Liu Xiaobo wins Nobel Peace prize

Decision to honour jailed Chinese dissident for his rights campaign angers China which calls the move an “obscenity”.

Activists rallied outside the Chinese foreign ministry in Hong Kong on Friday, demanding the release of Liu [Reuters] 

Liu Xiaobo, a jailed Chinese rights activist, has won the 2010 Nobel Peace prize, prompting a strong reaction from China.

Announcing the award in the Norwegian capital, Oslo, on Friday, Thorbjoern Jagland, the Norwegian Nobel Committee chairman, said Liu was a symbol for the fight for human rights in China.

“China has become a big power in economic terms as well as political terms, and it is normal that big powers should be under criticism,” he said .

Liu is in prison for helping to organise and disseminate a document called Charter 08, which calls for sweeping political reforms in China, including freedom of assembly, expression and religion. The 54-year-old literary critic and former professor was sentenced last Christmas Day to 11 years in jail for subversion.

In response to the Oslo announcement, China said that giving the prize to “criminal” Liu ran contrary to the principles of the award, and warned ties with Norway would suffer.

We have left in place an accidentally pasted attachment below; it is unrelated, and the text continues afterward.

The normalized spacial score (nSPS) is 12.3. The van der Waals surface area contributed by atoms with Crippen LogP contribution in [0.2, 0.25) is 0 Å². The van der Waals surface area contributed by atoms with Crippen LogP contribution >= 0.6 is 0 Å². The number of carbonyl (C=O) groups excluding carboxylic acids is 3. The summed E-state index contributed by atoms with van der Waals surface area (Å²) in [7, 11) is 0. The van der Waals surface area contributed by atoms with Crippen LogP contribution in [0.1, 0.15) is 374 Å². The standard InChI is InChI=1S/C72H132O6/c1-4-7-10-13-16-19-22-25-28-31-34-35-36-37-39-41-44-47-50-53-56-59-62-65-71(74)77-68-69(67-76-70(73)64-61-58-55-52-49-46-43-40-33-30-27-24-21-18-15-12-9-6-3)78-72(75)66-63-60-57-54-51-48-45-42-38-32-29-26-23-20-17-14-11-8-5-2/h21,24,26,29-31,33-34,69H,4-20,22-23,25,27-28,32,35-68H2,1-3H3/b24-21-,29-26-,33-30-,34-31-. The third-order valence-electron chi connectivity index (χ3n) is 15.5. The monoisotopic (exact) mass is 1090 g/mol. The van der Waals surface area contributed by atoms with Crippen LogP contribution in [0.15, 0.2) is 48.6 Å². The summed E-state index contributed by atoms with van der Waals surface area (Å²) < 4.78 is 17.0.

“This is an obscenity against the peace prize,” Ma Zhaoxu, a foreign ministry spokesman, said in a statement.

‘Chinese warnings’

Jonas Gahr Stoere, the Norwegian foreign minister, emphasised that the Norwegian Nobel Committee is independent of the government and that the award should not cause a hostile Chinese reaction.

“There are no grounds to direct any measures against Norway s a country, and I think it would have a negative effect on China’s reputation if it did,” he told the Norwegian broadcaster NRK.

“I don’t want to play that up, but it’s no secret that China for many years has given a series of warnings that a peace price to a Chinese dissident would lead to negative reactions.”

Reacting to the award, France, Germany and Taiwan’s main opposition party urged China to free Liu.

The Dalai Lama, the Tibetan spiritual leader who won the Nobel Peace prize in 1989 but is seen as a traitor by China because of his struggle for a more autonomous Tibet, congratulated Liu and called for his release.  

Liu has called for the reform of China’s one-party Communist system and was jailed for 21 months for taking part in the Tiananmen Square protests of 1989.

In 1996, he served another three years in a “re-education” camp for seeking the release of prisoners jailed in the Tiananmen demonstrations.

Jagland, the Nobel Committee chairman, said Liu had become a symbol for the struggle for human rights in China.

“The campaign to establish universal human rights also in China is being waged by many Chinese, both in China itself and abroad,” he said.

“Through the severe punishment meted out to him, Liu has become the foremost symbol of this wide-ranging struggle for human rights in China.”

Al Jazeera’s Melissa Chan, reporting from Beijing, said Liu is well known in China.